Plaza del Mercado Hotel

The Plaza del Mercado Hotel is a place of great contrasts. From the outside it looks like a typical Valencian townhouse turned into a block of flats, and turning blue, but when you go inside you are met by a space age graffiti, one of two on the ground floor, that let you into a secret; this place is different.


Once in the small reception area, flanked by a spacious restaurant with two distinct eating areas: one for discretion away from the madding eye and ideal for Mr and Mrs Smith, and the other facing the Mercado Central through big windows which in turn look onto the terrace, you are met in the language of your choice by the friendly staff, led by Miriam.


You can’t help noticing the spiral staircase, and gratefully realize that you won’t have to keep the kids busy, as they are already running up and down it, instead of using the sensible lift, or the normal stairs.


The corridors on the four floors emphasise the contrasts; they are dark, with floor lighting that suggests you might just be on an alien spaceship, or approaching the bridge of the Starship Enterprise; and then you enter your room, or suite I should say, and everything is light and large and modern, but with that feeling of old fashioned elegance.


You even have a small kitchen and a sofa, some of which swivel (the sofas I mean, the kitchens are firmly nailed to the ground), and once again the kids will be entertained for a few hours while you unpack before hitting the streets of Valencia, in whose historic centre you find yourself.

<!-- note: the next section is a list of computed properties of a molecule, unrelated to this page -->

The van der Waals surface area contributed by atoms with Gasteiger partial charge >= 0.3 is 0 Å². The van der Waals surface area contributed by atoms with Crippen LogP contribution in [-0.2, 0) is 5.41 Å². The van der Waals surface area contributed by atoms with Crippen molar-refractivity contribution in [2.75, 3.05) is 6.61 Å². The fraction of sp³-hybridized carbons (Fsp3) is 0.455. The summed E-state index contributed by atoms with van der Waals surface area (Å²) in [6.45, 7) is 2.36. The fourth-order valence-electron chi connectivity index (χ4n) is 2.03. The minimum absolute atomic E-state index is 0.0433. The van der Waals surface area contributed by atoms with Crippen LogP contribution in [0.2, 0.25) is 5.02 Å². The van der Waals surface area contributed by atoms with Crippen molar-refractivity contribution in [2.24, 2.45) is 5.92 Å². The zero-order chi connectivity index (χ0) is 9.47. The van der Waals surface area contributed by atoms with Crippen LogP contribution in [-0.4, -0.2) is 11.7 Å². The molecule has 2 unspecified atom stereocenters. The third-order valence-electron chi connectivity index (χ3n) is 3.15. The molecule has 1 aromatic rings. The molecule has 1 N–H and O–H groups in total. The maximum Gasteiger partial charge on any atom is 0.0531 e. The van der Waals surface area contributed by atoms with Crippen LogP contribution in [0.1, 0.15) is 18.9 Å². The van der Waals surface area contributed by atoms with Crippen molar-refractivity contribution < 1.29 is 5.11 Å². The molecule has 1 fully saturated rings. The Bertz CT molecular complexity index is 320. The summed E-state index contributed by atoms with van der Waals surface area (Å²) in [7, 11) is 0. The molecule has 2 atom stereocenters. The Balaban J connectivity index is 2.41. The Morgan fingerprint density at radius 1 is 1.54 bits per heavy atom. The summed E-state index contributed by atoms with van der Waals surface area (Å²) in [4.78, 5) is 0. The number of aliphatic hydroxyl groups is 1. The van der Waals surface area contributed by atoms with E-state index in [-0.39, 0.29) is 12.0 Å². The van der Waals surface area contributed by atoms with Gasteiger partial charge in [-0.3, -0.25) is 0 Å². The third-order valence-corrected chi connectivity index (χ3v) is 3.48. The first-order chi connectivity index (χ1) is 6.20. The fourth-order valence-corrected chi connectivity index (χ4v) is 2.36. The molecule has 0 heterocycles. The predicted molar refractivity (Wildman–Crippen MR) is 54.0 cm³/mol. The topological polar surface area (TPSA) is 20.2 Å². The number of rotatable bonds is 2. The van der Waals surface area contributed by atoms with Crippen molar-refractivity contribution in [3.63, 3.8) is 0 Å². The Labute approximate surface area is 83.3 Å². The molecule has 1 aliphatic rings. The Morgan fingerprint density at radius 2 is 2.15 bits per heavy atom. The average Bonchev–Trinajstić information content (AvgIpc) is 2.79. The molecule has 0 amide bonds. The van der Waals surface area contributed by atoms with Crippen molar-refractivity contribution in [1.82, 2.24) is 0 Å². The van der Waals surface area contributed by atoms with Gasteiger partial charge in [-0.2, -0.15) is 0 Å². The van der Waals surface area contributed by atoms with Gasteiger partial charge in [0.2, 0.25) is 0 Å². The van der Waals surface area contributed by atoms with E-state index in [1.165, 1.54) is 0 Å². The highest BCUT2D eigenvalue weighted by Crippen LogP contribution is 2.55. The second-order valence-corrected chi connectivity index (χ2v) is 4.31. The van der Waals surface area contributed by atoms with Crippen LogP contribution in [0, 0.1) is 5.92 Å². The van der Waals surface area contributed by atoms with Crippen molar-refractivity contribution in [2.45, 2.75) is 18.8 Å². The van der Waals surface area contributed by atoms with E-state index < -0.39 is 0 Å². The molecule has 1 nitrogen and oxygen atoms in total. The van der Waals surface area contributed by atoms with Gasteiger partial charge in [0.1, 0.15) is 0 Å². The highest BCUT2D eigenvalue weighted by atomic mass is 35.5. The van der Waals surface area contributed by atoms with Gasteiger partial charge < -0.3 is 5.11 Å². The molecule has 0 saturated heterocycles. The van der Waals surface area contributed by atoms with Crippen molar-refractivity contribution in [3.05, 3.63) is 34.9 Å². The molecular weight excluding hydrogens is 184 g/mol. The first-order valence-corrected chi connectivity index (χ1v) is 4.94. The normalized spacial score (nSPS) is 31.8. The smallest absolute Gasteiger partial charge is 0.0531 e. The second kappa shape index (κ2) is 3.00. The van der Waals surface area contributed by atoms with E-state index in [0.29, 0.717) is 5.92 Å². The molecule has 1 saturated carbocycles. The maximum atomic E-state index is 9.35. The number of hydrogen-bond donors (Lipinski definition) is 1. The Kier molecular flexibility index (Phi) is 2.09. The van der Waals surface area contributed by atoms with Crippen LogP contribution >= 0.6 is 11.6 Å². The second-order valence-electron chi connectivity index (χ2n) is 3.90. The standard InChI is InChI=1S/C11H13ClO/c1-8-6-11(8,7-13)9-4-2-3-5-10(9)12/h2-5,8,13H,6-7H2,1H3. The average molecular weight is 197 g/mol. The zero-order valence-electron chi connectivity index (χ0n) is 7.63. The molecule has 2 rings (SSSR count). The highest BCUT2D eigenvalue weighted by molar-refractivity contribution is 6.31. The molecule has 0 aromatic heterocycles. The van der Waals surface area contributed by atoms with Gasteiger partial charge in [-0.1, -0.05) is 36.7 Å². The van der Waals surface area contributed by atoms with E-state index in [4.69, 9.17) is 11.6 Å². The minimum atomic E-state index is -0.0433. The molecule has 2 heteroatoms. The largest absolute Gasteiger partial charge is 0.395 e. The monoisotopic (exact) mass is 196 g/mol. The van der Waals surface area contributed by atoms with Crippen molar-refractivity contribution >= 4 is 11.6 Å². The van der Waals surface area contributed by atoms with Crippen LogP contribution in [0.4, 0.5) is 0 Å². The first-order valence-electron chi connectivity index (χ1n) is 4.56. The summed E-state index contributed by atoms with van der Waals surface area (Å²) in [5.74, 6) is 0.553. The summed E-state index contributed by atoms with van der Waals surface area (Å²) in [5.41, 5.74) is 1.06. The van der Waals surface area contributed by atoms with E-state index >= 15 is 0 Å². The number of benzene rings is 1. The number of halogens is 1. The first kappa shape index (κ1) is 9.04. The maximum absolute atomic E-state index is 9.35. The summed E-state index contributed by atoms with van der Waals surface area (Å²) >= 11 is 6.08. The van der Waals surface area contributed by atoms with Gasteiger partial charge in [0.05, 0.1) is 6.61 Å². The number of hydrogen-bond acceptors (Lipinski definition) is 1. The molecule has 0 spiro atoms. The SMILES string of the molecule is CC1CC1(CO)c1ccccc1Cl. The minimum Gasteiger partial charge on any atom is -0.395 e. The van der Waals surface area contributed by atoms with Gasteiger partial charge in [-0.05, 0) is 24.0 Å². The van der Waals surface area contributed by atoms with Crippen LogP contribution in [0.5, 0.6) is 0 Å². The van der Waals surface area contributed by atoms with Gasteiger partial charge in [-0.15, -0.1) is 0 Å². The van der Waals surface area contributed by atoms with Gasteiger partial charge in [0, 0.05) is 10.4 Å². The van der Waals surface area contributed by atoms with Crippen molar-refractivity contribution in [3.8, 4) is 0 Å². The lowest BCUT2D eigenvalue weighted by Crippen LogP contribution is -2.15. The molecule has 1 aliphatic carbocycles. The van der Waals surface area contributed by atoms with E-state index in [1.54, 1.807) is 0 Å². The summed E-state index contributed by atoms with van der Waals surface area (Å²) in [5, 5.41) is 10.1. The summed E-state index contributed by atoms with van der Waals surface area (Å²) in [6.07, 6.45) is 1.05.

Just across the street is the glorious Central Market, a self sufficient paradise of all the culinary delights known to man, but you are also in the restaurant district, if you choose not to dine in the hotel restaurant, taking advantage of its imaginative 12 euro menu.


If you arrive by car, the hotel has its own two floor underground car park, reached by an ample lift, with its own chunk of the old Arab wall of the city down on the lowest level; and if you arrive hot and sweaty from the airport, there is a spa where you can while away a couple of hours while the children exhaust themselves on the spiral staircase.


Here you can find some mood-setting slogans such as “I am part of the water, and the water is part of me.”

Call me old fashioned, but when I went in and was greeted by Marvin Gaye’s ‘Heard it on the Grapevine’, I just wanted to sink into the enveloping water and float back to the sixties.

There are 25 spacious suites, all a bit different, and one of which is an attic room, and all the usual nonsense such as smart TVs with 5 million international channels, Wi-Fi, cutting edge home automation lighting system, microwave, safe; and those annoying kids, once the novelty of the spiral staircase has worn off, will be delighted to find the TV screen in the lift, although it only seems to show promotional videos. Thankfully the lift doesn’t speak to you, something I personally find irritating.

The hotel opened in January 2016 after a year of reforms, and is clearly a labour of love into which a lot of thought has been put.

One of the nice touches is the fruit bowl in reception, where you can help yourself to some free vitamin C before hitting the streets, or hire a bicycle or any other kind of tourist service.




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